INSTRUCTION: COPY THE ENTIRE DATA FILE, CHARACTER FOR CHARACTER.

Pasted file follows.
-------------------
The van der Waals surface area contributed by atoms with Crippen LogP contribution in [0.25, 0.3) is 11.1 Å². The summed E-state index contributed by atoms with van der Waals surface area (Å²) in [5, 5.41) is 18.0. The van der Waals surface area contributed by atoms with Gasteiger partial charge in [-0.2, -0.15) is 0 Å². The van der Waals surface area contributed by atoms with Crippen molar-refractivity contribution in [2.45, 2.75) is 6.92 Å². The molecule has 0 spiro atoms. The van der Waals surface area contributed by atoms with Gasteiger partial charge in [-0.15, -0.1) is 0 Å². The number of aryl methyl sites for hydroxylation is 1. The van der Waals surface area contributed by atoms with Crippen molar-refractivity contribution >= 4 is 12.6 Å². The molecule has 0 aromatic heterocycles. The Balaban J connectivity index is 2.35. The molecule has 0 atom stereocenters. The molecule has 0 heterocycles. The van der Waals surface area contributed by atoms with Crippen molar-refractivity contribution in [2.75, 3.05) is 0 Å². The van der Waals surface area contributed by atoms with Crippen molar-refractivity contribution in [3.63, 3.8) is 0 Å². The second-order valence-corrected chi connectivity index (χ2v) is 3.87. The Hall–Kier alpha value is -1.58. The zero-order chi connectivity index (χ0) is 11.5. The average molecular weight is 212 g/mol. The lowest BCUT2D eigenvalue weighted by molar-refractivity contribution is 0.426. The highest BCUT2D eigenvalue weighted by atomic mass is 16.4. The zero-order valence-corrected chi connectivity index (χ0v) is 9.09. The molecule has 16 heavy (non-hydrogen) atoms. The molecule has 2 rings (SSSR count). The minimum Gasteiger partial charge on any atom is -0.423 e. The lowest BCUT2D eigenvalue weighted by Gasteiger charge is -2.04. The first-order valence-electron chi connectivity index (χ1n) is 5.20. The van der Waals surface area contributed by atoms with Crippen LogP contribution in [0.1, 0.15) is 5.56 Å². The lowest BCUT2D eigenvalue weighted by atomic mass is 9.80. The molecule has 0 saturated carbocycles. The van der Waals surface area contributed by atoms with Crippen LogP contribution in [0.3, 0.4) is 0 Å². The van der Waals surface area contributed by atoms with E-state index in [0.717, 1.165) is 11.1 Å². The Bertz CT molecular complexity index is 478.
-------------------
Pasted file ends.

The van der Waals surface area contributed by atoms with Crippen LogP contribution in [0.25, 0.3) is 11.1 Å². The summed E-state index contributed by atoms with van der Waals surface area (Å²) in [5, 5.41) is 18.0. The van der Waals surface area contributed by atoms with Gasteiger partial charge in [-0.2, -0.15) is 0 Å². The van der Waals surface area contributed by atoms with Crippen molar-refractivity contribution in [2.45, 2.75) is 6.92 Å². The molecule has 0 spiro atoms. The van der Waals surface area contributed by atoms with Gasteiger partial charge in [-0.15, -0.1) is 0 Å². The number of aryl methyl sites for hydroxylation is 1. The van der Waals surface area contributed by atoms with Crippen molar-refractivity contribution >= 4 is 12.6 Å². The molecule has 0 aromatic heterocycles. The Balaban J connectivity index is 2.35. The molecule has 0 atom stereocenters. The molecule has 0 heterocycles. The van der Waals surface area contributed by atoms with Crippen molar-refractivity contribution in [2.75, 3.05) is 0 Å². The van der Waals surface area contributed by atoms with Crippen molar-refractivity contribution in [3.63, 3.8) is 0 Å². The second-order valence-corrected chi connectivity index (χ2v) is 3.87. The Hall–Kier alpha value is -1.58. The zero-order chi connectivity index (χ0) is 11.5. The average molecular weight is 212 g/mol. The lowest BCUT2D eigenvalue weighted by molar-refractivity contribution is 0.426. The highest BCUT2D eigenvalue weighted by atomic mass is 16.4. The zero-order valence-corrected chi connectivity index (χ0v) is 9.09. The molecule has 16 heavy (non-hydrogen) atoms. The molecule has 2 rings (SSSR count). The minimum Gasteiger partial charge on any atom is -0.423 e. The lowest BCUT2D eigenvalue weighted by Gasteiger charge is -2.04. The first-order valence-electron chi connectivity index (χ1n) is 5.20. The van der Waals surface area contributed by atoms with Crippen LogP contribution in [0.1, 0.15) is 5.56 Å². The lowest BCUT2D eigenvalue weighted by atomic mass is 9.80. The molecule has 0 saturated carbocycles. The van der Waals surface area contributed by atoms with Crippen LogP contribution in [0.3, 0.4) is 0 Å². The van der Waals surface area contributed by atoms with E-state index in [0.717, 1.165) is 11.1 Å². The Bertz CT molecular complexity index is 478.